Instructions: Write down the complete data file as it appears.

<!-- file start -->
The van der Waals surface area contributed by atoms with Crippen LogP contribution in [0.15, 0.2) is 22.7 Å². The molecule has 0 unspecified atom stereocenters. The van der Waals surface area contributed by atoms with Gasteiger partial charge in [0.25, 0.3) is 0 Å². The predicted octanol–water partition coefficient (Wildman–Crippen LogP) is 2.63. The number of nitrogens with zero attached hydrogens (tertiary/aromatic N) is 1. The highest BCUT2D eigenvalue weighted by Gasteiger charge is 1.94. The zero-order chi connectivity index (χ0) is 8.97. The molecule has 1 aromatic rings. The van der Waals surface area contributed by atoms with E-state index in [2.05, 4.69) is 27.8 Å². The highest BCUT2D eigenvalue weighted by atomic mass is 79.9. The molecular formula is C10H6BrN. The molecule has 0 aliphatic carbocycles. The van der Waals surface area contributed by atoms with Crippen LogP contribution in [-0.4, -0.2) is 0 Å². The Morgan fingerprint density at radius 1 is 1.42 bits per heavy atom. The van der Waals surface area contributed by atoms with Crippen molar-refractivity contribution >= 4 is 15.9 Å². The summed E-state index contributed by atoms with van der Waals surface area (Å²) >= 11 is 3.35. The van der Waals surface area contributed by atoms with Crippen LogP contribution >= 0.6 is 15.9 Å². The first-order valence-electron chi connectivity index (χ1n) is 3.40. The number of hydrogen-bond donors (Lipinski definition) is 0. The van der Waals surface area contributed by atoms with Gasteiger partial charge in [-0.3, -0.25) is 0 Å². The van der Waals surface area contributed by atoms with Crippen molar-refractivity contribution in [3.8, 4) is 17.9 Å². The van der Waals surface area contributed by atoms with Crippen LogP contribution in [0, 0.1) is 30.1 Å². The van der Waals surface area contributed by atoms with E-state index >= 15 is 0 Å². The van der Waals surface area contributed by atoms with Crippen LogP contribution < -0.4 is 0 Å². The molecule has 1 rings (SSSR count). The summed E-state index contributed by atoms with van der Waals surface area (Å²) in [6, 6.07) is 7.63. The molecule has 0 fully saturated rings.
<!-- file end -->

The van der Waals surface area contributed by atoms with Crippen LogP contribution in [0.15, 0.2) is 22.7 Å². The molecule has 0 unspecified atom stereocenters. The van der Waals surface area contributed by atoms with Gasteiger partial charge in [0.25, 0.3) is 0 Å². The predicted octanol–water partition coefficient (Wildman–Crippen LogP) is 2.63. The number of nitrogens with zero attached hydrogens (tertiary/aromatic N) is 1. The highest BCUT2D eigenvalue weighted by Gasteiger charge is 1.94. The zero-order chi connectivity index (χ0) is 8.97. The molecule has 1 aromatic rings. The van der Waals surface area contributed by atoms with E-state index in [2.05, 4.69) is 27.8 Å². The highest BCUT2D eigenvalue weighted by atomic mass is 79.9. The molecular formula is C10H6BrN. The molecule has 0 aliphatic carbocycles. The van der Waals surface area contributed by atoms with Crippen LogP contribution in [-0.4, -0.2) is 0 Å². The Morgan fingerprint density at radius 1 is 1.42 bits per heavy atom. The van der Waals surface area contributed by atoms with Crippen molar-refractivity contribution >= 4 is 15.9 Å². The summed E-state index contributed by atoms with van der Waals surface area (Å²) >= 11 is 3.35. The van der Waals surface area contributed by atoms with Crippen LogP contribution >= 0.6 is 15.9 Å². The first-order valence-electron chi connectivity index (χ1n) is 3.40. The number of hydrogen-bond donors (Lipinski definition) is 0. The van der Waals surface area contributed by atoms with Gasteiger partial charge in [-0.3, -0.25) is 0 Å². The van der Waals surface area contributed by atoms with Crippen molar-refractivity contribution in [3.8, 4) is 17.9 Å². The van der Waals surface area contributed by atoms with Crippen LogP contribution in [0, 0.1) is 30.1 Å². The van der Waals surface area contributed by atoms with E-state index >= 15 is 0 Å². The van der Waals surface area contributed by atoms with Crippen LogP contribution < -0.4 is 0 Å². The molecule has 1 rings (SSSR count). The summed E-state index contributed by atoms with van der Waals surface area (Å²) in [6, 6.07) is 7.63. The molecule has 0 fully saturated rings.